For years now, we have been taught to count calories, to balance the ratio of our calories in vs calories out for the most effective way to lose unwanted pounds. But does this system work for the countless number of people around the world who are diligently counting calories?
Well, the simple answer is no. Here’s why the calories model is outdated and what the new research is telling us to do instead!
Not All Calories Are Created Equal
While it seems simpler to try and think of each calorie having the exact same effect on our bodies, this is simply not the case. Not all calories are created equal. For example, the calories from an apple have a very different effect on your body than those from a snickers bar. Food is information for our bodies and every time you eat, every time you make a choice about what types of foods you are going to consume, you are sending messages to your cells and to your hormones that can have varying effects on a whole range of processes within your body.
Our hormones play a major role in the way our bodies process our food. They tell us when we are full and they signal our body to either burn or store fat. For example, your body has two fuel sources to choose from for energy: fat or sugar. If under stress, the body will produce excessive amounts of the stress hormones cortisol and adrenaline. These two hormones signal your body to use sugar as an energy source as it is available much faster than fat, which is a slower releasing energy source. This isn’t helpful if your goal is weight loss as it makes it difficult to burn fat regardless of what you are eating.
It’s Impossible To Accurately Count All Calories
If the calorie in calorie out model did actually work, then you would need to make sure that the calories you are counting are really accurate or risk gaining unwanted pounds. Realistically it’s impossible to accurately determine the calories you eat and trying to can create stress or anxiety around eating. Just imagine you are out for dinner with your friends or family and while everyone is choosing what they want to eat, you are trying to figure out how many calories each meal has to fit into your daily target. Not fun!
Labels Can Be Inaccurate
Little do the calorie counters know, there is an allowable margin of error in product labeling. This simply means again that accurately counting the number of calories in different foods is almost impossible.
We Could Potentially Restrict Ourselves From Eating Healthy Foods
Some foods are high in calories but are high in essential nutrients that actually help your body burn fat, for example, foods like avocados, coconut oil, nuts, and seeds. These foods are full of healthy fats that help your cells function optimally. Adding healthy fats to your meal can also help you feel full faster and stay full longer. They can also help in controlling your cravings and your blood sugar levels. If we focus only on calories, we may miss out on the many benefits that we can get from these foods.
Counting Calories Is Not Sustainable Because It Does Not Address The Root Cause of Why People Overeat
There are several reasons why people overeat or become overweight. Emotional eating, eating when bored, food cravings – all can lead to making poor food choices. How many times have you gone for a muffin or a bag of potato crisps while doing menial tasks at work? If these underlying issues are not addressed, then those who are counting calories will quickly run out of calories before they hit dinner. They then have the option of skipping dinner or “cheating” and having dinner anyway. After eating dinner and feeling guilty, many will overeat or snack while vowing to “start again tomorrow”. This is not a sustainable or healthy way of eating.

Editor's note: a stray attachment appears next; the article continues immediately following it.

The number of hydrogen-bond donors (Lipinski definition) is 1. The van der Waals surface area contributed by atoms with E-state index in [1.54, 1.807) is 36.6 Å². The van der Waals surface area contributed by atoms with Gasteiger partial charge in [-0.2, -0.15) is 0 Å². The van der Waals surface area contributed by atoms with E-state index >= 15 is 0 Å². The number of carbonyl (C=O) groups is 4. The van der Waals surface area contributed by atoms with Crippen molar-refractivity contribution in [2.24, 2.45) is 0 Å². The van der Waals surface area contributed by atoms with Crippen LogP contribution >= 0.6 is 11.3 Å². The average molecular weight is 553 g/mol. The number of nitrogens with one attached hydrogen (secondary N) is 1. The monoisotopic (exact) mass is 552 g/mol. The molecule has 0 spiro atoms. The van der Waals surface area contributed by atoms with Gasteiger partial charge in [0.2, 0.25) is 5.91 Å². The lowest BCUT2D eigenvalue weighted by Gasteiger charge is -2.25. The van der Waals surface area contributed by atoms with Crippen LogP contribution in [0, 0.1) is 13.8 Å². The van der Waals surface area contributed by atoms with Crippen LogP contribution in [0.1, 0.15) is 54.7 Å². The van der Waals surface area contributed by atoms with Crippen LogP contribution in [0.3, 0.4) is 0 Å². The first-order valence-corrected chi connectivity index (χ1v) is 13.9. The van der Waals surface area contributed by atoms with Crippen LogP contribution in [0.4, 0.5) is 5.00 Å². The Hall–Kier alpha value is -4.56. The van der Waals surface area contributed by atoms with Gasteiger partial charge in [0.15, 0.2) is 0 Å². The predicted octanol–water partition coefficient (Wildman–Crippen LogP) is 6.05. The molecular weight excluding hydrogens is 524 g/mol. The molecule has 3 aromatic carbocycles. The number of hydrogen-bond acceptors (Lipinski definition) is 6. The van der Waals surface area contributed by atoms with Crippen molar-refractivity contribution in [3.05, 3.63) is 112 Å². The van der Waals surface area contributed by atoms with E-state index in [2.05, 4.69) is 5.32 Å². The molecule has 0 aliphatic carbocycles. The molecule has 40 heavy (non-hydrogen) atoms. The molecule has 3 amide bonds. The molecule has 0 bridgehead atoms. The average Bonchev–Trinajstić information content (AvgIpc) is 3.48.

In Order For Any Weight Loss Program To Be Sustainable, One Has To Focus on Developing Healthy Habits and Lifestyle
So if we are not counting calories, what works instead? The most effective way to make healthy sustainable lifestyle changes is to choose whole foods whenever possible, real foods like fruit and vegetables, healthy fats, whole grains, and organic grass fed or free range meat and dairy products.
All of our bodies are different, so learning to listen to and trust your body can be really life changing. Try to focus on eating only when you are hungry and not when you have nothing to do. Making a conscious effort to eat healthy foods rather than focusing on what you cannot have is an act of self-care, and your body will thank you.
Also, look at other aspects of your lifestyle. Exercise not only helps boost your metabolism, it has a great effect on your mood and energy levels, which makes it easier to make good food choices. Keeping yourself hydrated at all times is also super important as is sleep! Find an activity that will better manage your stress such as meditation, deep breathing, or a restorative practice such as yoga. Don’t get overwhelmed. Just take it one step at a time. The small things you do consistently every day will have a much bigger impact on your health than big changes you only sustain for a week.
Have you tried counting calories in the past as a weight loss method? We would love to hear your experiences in the comments below.
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